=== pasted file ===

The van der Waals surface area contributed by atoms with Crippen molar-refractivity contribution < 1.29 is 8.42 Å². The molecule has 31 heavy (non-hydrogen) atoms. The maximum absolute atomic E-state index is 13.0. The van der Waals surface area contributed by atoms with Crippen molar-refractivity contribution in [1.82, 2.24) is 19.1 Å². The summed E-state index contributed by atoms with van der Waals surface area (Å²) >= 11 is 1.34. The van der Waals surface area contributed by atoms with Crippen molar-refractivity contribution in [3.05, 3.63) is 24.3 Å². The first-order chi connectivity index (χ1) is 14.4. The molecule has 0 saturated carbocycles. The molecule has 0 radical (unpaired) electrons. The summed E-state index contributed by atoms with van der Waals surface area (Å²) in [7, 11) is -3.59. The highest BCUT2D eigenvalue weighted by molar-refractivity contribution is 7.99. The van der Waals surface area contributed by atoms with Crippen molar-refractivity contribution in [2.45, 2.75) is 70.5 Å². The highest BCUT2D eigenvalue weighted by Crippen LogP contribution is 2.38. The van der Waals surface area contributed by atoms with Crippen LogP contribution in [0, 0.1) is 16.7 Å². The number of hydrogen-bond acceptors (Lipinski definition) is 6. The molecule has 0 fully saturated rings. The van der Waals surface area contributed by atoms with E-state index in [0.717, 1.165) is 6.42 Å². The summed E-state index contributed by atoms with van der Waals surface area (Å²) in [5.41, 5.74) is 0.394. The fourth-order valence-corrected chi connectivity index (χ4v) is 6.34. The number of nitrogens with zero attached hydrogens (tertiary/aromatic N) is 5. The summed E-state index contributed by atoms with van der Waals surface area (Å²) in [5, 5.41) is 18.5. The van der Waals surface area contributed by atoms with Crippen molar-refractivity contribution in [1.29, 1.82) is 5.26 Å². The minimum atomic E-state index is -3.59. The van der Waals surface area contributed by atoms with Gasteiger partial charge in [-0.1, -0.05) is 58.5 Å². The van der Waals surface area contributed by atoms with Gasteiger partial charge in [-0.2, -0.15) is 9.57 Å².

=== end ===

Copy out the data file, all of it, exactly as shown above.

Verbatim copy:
The van der Waals surface area contributed by atoms with Crippen molar-refractivity contribution < 1.29 is 8.42 Å². The molecule has 31 heavy (non-hydrogen) atoms. The maximum absolute atomic E-state index is 13.0. The van der Waals surface area contributed by atoms with Crippen molar-refractivity contribution in [1.82, 2.24) is 19.1 Å². The summed E-state index contributed by atoms with van der Waals surface area (Å²) >= 11 is 1.34. The van der Waals surface area contributed by atoms with Crippen molar-refractivity contribution in [3.05, 3.63) is 24.3 Å². The first-order chi connectivity index (χ1) is 14.4. The molecule has 0 saturated carbocycles. The molecule has 0 radical (unpaired) electrons. The summed E-state index contributed by atoms with van der Waals surface area (Å²) in [7, 11) is -3.59. The highest BCUT2D eigenvalue weighted by molar-refractivity contribution is 7.99. The van der Waals surface area contributed by atoms with Crippen molar-refractivity contribution in [2.45, 2.75) is 70.5 Å². The highest BCUT2D eigenvalue weighted by Crippen LogP contribution is 2.38. The van der Waals surface area contributed by atoms with Crippen LogP contribution in [0, 0.1) is 16.7 Å². The number of hydrogen-bond acceptors (Lipinski definition) is 6. The molecule has 0 fully saturated rings. The van der Waals surface area contributed by atoms with E-state index in [0.717, 1.165) is 6.42 Å². The summed E-state index contributed by atoms with van der Waals surface area (Å²) in [5.41, 5.74) is 0.394. The fourth-order valence-corrected chi connectivity index (χ4v) is 6.34. The number of nitrogens with zero attached hydrogens (tertiary/aromatic N) is 5. The summed E-state index contributed by atoms with van der Waals surface area (Å²) in [5, 5.41) is 18.5. The van der Waals surface area contributed by atoms with Crippen molar-refractivity contribution in [1.29, 1.82) is 5.26 Å². The minimum atomic E-state index is -3.59. The van der Waals surface area contributed by atoms with Gasteiger partial charge in [-0.1, -0.05) is 58.5 Å². The van der Waals surface area contributed by atoms with Gasteiger partial charge in [-0.2, -0.15) is 9.57 Å².